5. Pam is a party animal who enjoys an active social life and derives energy when around other people. Dudley enjoys people but is quieter and prefers one-on-one contacts. He typically finds the party setting pointless and eventually tiring. However, Dudley is genuinely eager to become more social and Pam realizes that she would benefit by a reduction of her party fever-which has often gotten her into trouble in the past. Even with persistent effort, there is never a match of sociability, but Dudley learns to enjoy the occasional party, becomes genuinely more interested in social interactions and Pam learns to enjoy some of Dudley’s quieter joys. 5a. Frizzle is a party animal who enjoys an active social life and derives energy when around other people. Marvin enjoys people but is quieter and prefers one-on-one contacts. He finds the party setting often pointless and eventually tiring. Frizzle’s social activities are very important to her, her parties much too much fun to consider change. Marvin by contrast finds most parties a torment and no effort can shift that perspective. Even though they love each other, they eventually realize that an integrated life is not possible.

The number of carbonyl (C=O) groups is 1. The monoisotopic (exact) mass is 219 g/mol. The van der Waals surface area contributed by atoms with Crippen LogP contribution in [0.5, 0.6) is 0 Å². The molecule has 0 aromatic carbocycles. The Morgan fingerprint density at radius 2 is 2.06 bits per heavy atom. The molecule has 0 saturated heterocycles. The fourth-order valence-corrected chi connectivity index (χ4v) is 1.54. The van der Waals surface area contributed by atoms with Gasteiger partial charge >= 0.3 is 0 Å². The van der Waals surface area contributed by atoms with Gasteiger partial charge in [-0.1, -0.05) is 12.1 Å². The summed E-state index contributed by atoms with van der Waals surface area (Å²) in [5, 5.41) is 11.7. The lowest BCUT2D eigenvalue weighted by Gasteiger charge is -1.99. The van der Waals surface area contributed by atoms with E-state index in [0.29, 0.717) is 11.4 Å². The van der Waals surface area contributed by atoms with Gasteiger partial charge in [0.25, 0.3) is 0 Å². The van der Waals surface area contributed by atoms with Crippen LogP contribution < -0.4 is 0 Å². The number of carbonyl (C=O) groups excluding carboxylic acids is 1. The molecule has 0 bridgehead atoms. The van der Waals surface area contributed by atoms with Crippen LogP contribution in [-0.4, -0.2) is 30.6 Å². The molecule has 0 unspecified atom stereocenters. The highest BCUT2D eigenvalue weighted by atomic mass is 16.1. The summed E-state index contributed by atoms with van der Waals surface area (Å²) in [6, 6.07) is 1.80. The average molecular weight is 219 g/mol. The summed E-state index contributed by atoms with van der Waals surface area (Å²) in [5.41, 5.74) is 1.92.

6. Anthony is a triathlete who pursues his obsession with fierce determination and crams two hours a day into training despite a full time job. His wife, Elly, was a rower in her college days and pursued the sport for several years beyond graduation. Despite the different sports, she understands the fascination with achievement and the daily grit and discipline required for success. Elly herself pursues an active lifestyle, runs and bikes with her husband from time to time and attends and supports him during his three or four competitive efforts each year. 6a. Gunther is a triathlete who pursues his obsession with fierce determination and crams two hours a day into training despite a full time job. His partner, Michelle, has never pursued athletics (or any other keen passion for that matter), cannot comprehend how anyone could be so obsessed with such a pointless activity, is terminally unfit herself and has no interest either in participating with him or going to his competitions.